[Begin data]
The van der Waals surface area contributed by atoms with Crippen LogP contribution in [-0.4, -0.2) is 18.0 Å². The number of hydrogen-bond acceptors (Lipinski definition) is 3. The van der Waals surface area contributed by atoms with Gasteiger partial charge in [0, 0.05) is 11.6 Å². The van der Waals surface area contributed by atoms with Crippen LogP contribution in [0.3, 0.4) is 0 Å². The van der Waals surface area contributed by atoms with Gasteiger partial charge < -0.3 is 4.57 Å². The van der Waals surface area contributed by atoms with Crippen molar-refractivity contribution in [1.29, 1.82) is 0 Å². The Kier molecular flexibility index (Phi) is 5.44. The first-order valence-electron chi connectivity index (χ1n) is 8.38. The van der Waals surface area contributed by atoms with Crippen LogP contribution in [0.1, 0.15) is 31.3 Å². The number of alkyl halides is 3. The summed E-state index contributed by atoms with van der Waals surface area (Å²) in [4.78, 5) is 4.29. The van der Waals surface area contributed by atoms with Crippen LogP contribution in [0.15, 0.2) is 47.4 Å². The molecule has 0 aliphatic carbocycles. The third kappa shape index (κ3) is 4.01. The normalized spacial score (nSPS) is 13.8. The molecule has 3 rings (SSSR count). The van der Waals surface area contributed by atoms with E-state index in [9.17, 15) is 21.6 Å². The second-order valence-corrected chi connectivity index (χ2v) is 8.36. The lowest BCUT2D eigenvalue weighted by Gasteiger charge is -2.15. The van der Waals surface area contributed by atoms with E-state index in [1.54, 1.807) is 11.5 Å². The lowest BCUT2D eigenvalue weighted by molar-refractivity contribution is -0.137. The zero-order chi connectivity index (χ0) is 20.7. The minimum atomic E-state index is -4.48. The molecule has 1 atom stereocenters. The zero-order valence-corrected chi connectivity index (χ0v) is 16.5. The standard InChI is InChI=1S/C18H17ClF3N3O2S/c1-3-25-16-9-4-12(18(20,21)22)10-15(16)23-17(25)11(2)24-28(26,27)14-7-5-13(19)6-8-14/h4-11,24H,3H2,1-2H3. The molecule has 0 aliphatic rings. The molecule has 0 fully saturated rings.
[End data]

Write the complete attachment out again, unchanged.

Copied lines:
The van der Waals surface area contributed by atoms with Crippen LogP contribution in [-0.4, -0.2) is 18.0 Å². The number of hydrogen-bond acceptors (Lipinski definition) is 3. The van der Waals surface area contributed by atoms with Gasteiger partial charge in [0, 0.05) is 11.6 Å². The van der Waals surface area contributed by atoms with Crippen LogP contribution in [0.3, 0.4) is 0 Å². The van der Waals surface area contributed by atoms with Gasteiger partial charge < -0.3 is 4.57 Å². The van der Waals surface area contributed by atoms with Crippen molar-refractivity contribution in [1.29, 1.82) is 0 Å². The Kier molecular flexibility index (Phi) is 5.44. The first-order valence-electron chi connectivity index (χ1n) is 8.38. The van der Waals surface area contributed by atoms with Crippen LogP contribution in [0.1, 0.15) is 31.3 Å². The number of alkyl halides is 3. The summed E-state index contributed by atoms with van der Waals surface area (Å²) in [4.78, 5) is 4.29. The van der Waals surface area contributed by atoms with Crippen LogP contribution in [0.15, 0.2) is 47.4 Å². The molecule has 0 aliphatic carbocycles. The third kappa shape index (κ3) is 4.01. The normalized spacial score (nSPS) is 13.8. The molecule has 3 rings (SSSR count). The van der Waals surface area contributed by atoms with E-state index in [9.17, 15) is 21.6 Å². The second-order valence-corrected chi connectivity index (χ2v) is 8.36. The lowest BCUT2D eigenvalue weighted by Gasteiger charge is -2.15. The van der Waals surface area contributed by atoms with E-state index in [1.54, 1.807) is 11.5 Å². The lowest BCUT2D eigenvalue weighted by molar-refractivity contribution is -0.137. The zero-order chi connectivity index (χ0) is 20.7. The minimum atomic E-state index is -4.48. The molecule has 1 atom stereocenters. The zero-order valence-corrected chi connectivity index (χ0v) is 16.5. The standard InChI is InChI=1S/C18H17ClF3N3O2S/c1-3-25-16-9-4-12(18(20,21)22)10-15(16)23-17(25)11(2)24-28(26,27)14-7-5-13(19)6-8-14/h4-11,24H,3H2,1-2H3. The molecule has 0 aliphatic rings. The molecule has 0 fully saturated rings.